This week, NESRI’s partner, the United Workers marks its tenth anniversary by remembering its past, celebrating the present, and looking forward to the future with words from its leaders, archival video, and music.
Ten years ago, a group of homeless day laborers huddled in a Baltimore homeless shelter with an organizer and a lawyer, and reflected on the relationships between temporary work, homelessness, poor schools, and lack of health care. Each week the group gained a better understanding of the systemic and personal factors in their struggles, the connections between them, and their power to change both.
At one meeting the group read a newspaper story about temporary workers at Microsoft, and recognized that their own temporary work experience was part of a growing and troubling business model in this country. At another, they visited an open-air food market where they climbed atop milk crates and tested their public voices by telling crowds about the challenges of hiring themselves out daily to get a wage that couldn’t free them from homelessness. At another, they leafleted fans attending a Baltimore Orioles game, and told their own stories about cleaning the stadium as day laborers and the sweatshop working conditions they faced. Through it all, the inherent dignity and worth of every person was kept foremost and exalted.
As they took up a campaign at the Orioles’ Camden Yards stadium, they fought misconceptions. “Journalists and others frequently characterized us as a union or workers association, “ said Tom Kertes, a UW organizer at the time, “but we corrected them. We were a human rights organization, and we explained the distinction.”
That difference was reflected in the organizing principles of the UW campaign at Camden Yards, which were defined in terms of transformative human rights values such as dignity, respect, and the inherent worth of all people, rather than simply technical policy demands, such as an appeal to raise workers wages.
Kertes again, “Rather than frame our fight for a wage increase for temporary workers at the stadium, we framed it as a fight for living wages for all workers, regardless of color, language, status. Everything in the political and educational components of the campaign stemmed from a human rights value framework. And the human rights violations at Camden Yards went beyond the right to work with human dignity.–such as the denial of health care, education, and housing.”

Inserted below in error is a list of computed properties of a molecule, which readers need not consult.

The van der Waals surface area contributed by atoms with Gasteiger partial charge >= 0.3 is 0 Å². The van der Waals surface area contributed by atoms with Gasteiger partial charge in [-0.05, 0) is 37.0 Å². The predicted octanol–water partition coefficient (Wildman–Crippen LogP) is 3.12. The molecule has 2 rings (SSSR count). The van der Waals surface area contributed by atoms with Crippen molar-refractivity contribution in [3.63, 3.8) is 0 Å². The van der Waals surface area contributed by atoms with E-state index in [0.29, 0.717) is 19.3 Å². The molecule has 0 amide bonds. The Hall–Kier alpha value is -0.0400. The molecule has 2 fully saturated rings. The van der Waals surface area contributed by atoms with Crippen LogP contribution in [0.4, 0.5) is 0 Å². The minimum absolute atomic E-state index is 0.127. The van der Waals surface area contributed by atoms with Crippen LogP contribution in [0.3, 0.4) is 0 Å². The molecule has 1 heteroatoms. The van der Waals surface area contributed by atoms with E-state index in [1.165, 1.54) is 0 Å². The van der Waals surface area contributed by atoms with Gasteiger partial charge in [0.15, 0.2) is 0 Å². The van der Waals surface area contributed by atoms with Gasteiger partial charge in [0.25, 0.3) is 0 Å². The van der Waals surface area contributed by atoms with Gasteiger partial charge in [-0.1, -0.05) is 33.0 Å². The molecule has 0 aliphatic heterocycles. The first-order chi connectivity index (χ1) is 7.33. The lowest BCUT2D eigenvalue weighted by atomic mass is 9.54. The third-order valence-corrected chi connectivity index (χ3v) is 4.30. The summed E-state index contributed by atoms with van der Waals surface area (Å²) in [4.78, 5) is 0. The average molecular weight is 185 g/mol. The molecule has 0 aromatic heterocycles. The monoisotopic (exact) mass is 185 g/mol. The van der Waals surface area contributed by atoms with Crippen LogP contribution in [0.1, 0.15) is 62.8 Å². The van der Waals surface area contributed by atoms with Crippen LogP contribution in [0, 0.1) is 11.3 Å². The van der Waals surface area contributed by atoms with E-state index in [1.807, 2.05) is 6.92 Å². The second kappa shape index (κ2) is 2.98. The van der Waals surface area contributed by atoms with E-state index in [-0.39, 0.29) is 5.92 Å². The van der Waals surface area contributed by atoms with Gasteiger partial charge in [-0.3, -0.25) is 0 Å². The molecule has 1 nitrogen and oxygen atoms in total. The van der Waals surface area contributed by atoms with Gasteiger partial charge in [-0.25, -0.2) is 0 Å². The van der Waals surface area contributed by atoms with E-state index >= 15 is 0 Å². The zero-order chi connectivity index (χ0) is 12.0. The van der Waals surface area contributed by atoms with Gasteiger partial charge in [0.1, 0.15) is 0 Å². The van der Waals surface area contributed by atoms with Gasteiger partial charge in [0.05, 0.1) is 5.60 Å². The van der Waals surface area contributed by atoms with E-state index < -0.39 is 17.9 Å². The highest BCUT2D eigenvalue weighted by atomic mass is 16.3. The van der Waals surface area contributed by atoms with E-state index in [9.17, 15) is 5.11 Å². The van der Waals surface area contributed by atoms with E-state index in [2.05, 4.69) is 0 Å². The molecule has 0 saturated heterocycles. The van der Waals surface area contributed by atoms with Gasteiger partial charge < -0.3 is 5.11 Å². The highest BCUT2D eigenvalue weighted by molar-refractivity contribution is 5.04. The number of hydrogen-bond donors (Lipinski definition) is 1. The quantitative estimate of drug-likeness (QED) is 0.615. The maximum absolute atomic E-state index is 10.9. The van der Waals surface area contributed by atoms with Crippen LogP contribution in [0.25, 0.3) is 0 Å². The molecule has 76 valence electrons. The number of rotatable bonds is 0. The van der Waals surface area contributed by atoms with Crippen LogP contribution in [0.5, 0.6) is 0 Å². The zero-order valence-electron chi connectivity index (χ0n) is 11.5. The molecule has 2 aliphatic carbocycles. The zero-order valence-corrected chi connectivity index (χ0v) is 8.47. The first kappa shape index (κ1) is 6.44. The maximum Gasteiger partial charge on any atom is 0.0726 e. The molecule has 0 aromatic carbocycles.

Personal story telling and the emphasis on values helped African American, Latino, and white workers overcome historic divisions, and the story of Maryland’s own Harriet Tubman and the Underground Railroad’s path to freedom became the symbol of and connection to the workers’ own journey.
As the workers organized, their power grew, and the stories of other human rights battles gave them the courage to take on the Orioles owner and the Maryland Stadium Authority to demand work with dignity. In three short years, the UW won the campaign. Camden Yards cleaners now work with the protection of a contract, grievance rights, enforceable codes of employer conduct, and living wages – basic rights that few temporary workers in this country have been able to claim to date.
Since then, the UW has turned its human rights vision to the world of local economic development, challenging the public subsidies that profit private developers of Baltimore’s tourist zone at the expense of zone workers who struggle with low wages, no health care, sexual harassment, and hostile work environments. These human rights violations were documented in Hidden in Plain Sight, co-written with NESRI in 2011. When Disney abruptly closed its eight ESPN Zone restaurants nationwide in 2010, only Baltimore workers fought back. The UW facilitated worker-led litigation–which challenged the mega-company for lost wages—that will soon be settled to the workers benefit.
The rights-based development fight now has expanded citywide, and includes community development as well as economic, and allies such as labor unions and churches. In October, the UW successfully fought a fire station closing by emphasizing the inequity of withdrawing public services from already underserved neighborhoods while keeping the public subsidy faucet open for downtown developers. The battle is a harbinger of future conflicts, which will decide whether public subsidy and land use development decisions in Baltimore can be governed by human rights principles that prioritize the needs and voices of disadvantaged communities.